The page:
Another added, “Not that they’re against gay people. It’s more that some players are going to look at you upside down.”

But what is most revealing is that the NFL players who claim the league isn’t “ready” for a gay athlete, and who question the level of comfort straight players may feel, are unwittingly admitting their own lack of maturity, lack of professionalism and -- dare I say – lack of manhood.

Last year, the scandal involving Jonathan Martin and Richie Incognito revealed an infantile nature of professional sports that has been tolerated for far too long. The kind of name calling, hazing and bullying tactics employed by Incognito would scarcely be tolerated in a high school P.E. class, let alone on a college campus, or in a place of employment.

How do grown men, considered giants, get away with acting so small?

The answer is simple: We, the fans, have aided and abetted the ignorance of our heroes. The fear of “sissies” and narrow definitions of masculinity are still very much embraced throughout American society, and too often, go unchallenged.

“The question which we so often have been offered — is the NFL ready for a gay player? — is backwards,” writes Ta-Nehisi Coates for the Atlantic. “Powerful interests are rarely 'ready' for change, so much as they are assaulted by it. We refer to barriers being 'broken' for a reason. The reason is not because great powers generally like to unbar the gates and hold a picnic in the honor of the previously excluded.”

And herein lies the challenge not for Sam, but for football fans, team owners, general managers and players: Will we tolerate a tacit discrimination against gay men in professional football? Will we acquiesce and say the qualified African-American, defensive lineman and MVP – who happens to be gay— has no place in the NFL?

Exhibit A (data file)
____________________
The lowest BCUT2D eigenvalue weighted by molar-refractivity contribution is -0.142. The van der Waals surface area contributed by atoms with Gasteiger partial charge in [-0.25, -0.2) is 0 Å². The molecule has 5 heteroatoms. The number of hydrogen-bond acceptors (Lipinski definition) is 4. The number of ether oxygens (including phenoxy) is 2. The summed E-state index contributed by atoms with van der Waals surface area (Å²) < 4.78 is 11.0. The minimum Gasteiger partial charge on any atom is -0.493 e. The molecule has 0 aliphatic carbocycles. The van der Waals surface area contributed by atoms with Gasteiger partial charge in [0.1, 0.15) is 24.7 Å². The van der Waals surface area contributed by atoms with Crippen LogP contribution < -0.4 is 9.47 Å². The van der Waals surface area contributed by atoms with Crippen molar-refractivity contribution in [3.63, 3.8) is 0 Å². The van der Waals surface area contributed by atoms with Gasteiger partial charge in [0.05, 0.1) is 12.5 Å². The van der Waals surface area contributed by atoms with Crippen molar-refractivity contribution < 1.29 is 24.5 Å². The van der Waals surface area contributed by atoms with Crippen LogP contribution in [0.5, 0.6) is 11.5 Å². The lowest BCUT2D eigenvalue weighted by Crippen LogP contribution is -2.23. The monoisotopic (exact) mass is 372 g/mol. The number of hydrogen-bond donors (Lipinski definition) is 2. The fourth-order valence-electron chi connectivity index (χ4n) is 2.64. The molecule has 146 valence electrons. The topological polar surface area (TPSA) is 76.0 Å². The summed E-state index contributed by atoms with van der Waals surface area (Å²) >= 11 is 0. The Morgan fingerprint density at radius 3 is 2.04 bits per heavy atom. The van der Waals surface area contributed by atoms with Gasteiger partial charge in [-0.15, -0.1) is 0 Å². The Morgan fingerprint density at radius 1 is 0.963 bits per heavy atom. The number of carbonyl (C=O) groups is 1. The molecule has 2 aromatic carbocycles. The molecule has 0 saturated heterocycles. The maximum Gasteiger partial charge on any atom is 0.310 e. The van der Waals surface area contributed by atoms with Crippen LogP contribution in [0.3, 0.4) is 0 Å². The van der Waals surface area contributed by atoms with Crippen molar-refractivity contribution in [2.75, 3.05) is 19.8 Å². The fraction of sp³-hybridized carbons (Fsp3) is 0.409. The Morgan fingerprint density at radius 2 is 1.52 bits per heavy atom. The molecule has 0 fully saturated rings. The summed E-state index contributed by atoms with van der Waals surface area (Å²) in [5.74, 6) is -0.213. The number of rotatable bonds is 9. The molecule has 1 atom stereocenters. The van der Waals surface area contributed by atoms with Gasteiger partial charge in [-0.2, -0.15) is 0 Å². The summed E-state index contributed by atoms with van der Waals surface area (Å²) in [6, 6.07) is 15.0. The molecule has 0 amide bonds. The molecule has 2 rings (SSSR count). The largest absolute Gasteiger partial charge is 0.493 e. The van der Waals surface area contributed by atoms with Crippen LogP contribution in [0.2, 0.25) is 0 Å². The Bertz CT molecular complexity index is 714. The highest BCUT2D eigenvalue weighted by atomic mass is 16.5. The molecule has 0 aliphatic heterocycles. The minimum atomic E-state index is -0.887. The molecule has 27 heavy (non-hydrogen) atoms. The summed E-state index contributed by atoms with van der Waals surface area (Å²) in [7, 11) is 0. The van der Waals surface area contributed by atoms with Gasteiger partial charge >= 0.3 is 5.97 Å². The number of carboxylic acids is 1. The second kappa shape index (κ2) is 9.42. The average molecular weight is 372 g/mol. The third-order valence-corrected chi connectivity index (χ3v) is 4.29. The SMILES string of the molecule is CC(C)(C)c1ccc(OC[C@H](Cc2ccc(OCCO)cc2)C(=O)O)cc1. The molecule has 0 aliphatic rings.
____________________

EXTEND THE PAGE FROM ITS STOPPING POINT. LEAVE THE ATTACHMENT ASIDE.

For you see, if we give credence to the concerns of men who say they may be "uncomfortable," then we offer a kind of consent to employment discrimination.

“The NFL has no moral right to be 'ready' for a gay player,” Coates concluded. “Which is to say it has no right to discriminate against gay men.”

Discrimination on the basis of race, religion, gender and sexual orientation are widely condemned and legally protected against. And the NFL has no federal “sissy clause” exemptions.

Michael Sam shares the Missouri single-season sack record with San Francisco 49ers All-Pro Aldon Smith. At just under 6-foot-3, at 255 pounds, with a wingspan of almost 7 feet, Sam is a worthy adversary much like the Indianapolis Colts’ Robert Mathis, who led the NFL in sacks last year and was awarded the coveted Deacon Jones Award.

Seven former SEC defensive players of the year -- Jarvis Jones, Morris Claiborne, Patrick Peterson, Rolando McClain, Eric Berry, Glenn Dorsey and Patrick Willis -- were chosen in the first round. Sam should enjoy the same feat.

And there is no reason why the grown men of the NFL are unable to follow where the young men of Missouri have already led.

Edward Wyckoff Williams

Edward Wyckoff Williams is contributing editor at The Root and a contributor to Al Jazeera America. He is a columnist and political analyst, appearing on Al Jazeera, MSNBC, CNN, ABC, CBS and national syndicated radio. Follow him on Twitter and Facebook.